Mies van der Rohe, Edith Farnsworth, and the Fight Over a Modernist Masterpiece
The true story of the intimate relationship that gave birth to the Farnsworth House, a masterpiece of twentieth-century architecture - and disintegrated into a bitter feud over love, money, gender, and the very nature of art.
But the minimalist marvel, built in 1951, was plagued by cost overruns and a sudden chilling of the two friends' mutual affection. Though the building became world famous, Edith found it impossible to live in, because of its constant leaks, flooding, and complete lack of privacy. Alienated and aggrieved, she lent her name to a public campaign against Mies, cheered on by Frank Lloyd Wright. Mies, in turn, sued her for unpaid monies. The ensuing lengthy trial heard evidence of purported incompetence by an acclaimed architect, and allegations of psychological cruelty and emotional trauma. A commercial dispute litigated in a rural Illinois courthouse became a trial of modernist art and architecture itself.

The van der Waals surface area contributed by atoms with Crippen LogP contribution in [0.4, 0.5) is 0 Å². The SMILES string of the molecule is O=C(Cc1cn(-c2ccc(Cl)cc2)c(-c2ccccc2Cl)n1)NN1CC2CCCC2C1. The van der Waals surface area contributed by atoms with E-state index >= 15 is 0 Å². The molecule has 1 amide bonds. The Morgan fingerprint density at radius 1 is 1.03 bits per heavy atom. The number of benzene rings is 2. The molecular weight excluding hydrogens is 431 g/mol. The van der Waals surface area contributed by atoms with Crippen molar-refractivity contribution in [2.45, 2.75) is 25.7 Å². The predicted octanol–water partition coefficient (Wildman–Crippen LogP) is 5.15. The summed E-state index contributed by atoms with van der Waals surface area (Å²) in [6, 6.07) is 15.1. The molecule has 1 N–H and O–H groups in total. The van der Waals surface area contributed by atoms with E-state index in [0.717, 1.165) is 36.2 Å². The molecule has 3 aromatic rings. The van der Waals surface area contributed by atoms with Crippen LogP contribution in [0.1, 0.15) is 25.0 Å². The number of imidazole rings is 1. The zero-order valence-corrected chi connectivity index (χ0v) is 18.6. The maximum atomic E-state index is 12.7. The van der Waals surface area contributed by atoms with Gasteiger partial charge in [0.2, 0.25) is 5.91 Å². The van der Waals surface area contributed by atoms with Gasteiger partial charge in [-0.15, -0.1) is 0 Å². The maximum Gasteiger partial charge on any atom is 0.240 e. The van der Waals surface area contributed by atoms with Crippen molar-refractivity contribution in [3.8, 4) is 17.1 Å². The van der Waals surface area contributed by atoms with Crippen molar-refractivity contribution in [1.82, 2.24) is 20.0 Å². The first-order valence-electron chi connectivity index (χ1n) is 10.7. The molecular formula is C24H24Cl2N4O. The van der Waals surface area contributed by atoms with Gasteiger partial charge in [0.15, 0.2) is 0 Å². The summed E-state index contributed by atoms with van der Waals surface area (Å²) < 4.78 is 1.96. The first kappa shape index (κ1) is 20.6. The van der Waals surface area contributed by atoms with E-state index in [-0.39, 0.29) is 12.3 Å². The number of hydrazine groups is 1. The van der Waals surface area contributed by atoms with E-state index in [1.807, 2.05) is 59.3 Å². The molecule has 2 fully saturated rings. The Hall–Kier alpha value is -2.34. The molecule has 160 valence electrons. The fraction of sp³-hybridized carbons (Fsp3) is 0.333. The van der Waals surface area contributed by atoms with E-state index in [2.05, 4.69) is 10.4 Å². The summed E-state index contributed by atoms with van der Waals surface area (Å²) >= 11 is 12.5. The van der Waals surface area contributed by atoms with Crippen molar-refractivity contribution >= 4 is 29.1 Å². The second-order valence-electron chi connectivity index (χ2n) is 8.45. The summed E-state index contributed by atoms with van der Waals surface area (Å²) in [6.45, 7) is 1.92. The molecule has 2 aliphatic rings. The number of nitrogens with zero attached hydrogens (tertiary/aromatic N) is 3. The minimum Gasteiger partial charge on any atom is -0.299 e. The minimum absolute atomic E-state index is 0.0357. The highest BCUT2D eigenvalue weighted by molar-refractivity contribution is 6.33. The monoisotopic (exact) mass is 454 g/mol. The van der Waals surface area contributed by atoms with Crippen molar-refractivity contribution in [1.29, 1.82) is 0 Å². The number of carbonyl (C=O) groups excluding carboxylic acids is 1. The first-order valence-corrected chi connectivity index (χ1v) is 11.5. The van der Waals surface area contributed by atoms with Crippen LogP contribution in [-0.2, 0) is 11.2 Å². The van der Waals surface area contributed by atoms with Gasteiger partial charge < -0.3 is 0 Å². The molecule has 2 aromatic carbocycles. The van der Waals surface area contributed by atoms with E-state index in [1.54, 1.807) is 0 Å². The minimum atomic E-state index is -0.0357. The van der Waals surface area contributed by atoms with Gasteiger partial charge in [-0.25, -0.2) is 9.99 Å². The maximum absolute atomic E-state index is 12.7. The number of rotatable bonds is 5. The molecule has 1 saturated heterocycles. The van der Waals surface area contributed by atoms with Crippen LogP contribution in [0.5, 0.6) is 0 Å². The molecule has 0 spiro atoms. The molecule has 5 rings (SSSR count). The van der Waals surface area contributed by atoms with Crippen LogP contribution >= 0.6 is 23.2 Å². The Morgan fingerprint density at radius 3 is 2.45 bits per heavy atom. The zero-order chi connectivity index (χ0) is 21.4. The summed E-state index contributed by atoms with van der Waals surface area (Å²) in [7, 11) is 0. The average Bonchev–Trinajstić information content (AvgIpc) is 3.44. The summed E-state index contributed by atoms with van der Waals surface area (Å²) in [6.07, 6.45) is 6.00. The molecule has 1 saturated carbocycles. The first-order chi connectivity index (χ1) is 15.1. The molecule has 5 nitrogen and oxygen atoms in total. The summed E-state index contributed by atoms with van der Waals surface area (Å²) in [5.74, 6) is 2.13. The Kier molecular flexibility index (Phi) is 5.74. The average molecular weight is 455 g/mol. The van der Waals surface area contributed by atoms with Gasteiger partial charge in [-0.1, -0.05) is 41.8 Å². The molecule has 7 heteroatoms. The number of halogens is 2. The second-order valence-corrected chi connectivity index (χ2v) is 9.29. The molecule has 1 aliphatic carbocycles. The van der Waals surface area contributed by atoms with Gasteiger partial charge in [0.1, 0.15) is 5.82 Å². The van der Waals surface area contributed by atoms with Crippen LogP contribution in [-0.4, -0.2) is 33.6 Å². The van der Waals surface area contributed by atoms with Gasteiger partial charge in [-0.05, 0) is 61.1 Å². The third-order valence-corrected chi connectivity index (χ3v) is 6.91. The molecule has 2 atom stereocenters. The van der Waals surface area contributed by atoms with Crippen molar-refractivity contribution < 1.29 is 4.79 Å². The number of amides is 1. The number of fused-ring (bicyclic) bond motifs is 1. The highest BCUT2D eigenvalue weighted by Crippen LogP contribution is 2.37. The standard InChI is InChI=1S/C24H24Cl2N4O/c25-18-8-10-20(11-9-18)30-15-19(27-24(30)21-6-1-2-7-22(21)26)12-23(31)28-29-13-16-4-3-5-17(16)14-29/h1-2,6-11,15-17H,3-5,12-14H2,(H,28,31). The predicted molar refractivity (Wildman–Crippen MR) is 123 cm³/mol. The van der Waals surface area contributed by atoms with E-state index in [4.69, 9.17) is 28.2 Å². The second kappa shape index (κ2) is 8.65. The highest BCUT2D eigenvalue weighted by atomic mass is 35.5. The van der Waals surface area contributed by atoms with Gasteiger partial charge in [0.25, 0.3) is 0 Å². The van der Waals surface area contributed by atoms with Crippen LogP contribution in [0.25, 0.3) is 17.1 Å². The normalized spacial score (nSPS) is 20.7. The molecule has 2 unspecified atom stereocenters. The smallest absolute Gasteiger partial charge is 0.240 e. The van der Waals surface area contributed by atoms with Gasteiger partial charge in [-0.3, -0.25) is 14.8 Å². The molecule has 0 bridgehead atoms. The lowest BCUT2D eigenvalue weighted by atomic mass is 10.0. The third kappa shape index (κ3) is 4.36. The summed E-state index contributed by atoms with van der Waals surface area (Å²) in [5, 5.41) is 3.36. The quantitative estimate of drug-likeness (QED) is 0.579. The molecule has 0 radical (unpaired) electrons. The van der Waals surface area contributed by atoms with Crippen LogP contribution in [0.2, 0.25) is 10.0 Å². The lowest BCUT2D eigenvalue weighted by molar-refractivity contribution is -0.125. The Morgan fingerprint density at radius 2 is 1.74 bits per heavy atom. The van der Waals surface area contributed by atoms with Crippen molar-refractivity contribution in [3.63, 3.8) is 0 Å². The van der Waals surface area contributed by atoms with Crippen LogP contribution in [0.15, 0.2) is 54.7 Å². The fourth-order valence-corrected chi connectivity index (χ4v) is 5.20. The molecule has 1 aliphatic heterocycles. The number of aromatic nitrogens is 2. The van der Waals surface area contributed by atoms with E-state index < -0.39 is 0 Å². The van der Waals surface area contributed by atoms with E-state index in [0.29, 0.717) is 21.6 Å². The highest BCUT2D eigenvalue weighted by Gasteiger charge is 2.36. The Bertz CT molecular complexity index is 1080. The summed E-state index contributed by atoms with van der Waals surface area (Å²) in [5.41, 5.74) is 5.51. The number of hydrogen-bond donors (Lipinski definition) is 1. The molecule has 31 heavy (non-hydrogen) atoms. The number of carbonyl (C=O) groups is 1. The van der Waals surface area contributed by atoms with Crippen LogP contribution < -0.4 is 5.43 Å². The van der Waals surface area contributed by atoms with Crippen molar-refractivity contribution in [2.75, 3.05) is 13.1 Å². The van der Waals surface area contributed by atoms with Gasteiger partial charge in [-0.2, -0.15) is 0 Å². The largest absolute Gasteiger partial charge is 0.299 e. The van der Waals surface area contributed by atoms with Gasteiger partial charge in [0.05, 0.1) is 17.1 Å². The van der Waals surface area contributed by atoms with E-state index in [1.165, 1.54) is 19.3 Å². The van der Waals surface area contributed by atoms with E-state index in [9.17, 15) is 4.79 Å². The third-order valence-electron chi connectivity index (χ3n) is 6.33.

Interweaving personal drama and cultural history, Alex Beam presents a stylish, enthralling narrative tapestry, illuminating the fascinating history behind one of the twentieth-century's most beautiful and significant architectural projects.
Alex Beam has written four nonfiction books, two of them New York Times Notable Books. Publishers Weekly named his most recent work, The Feud: Vladimir Nabokov, Edmund Wilson and the End of a Beautiful Friendship, one of the best books of the year.
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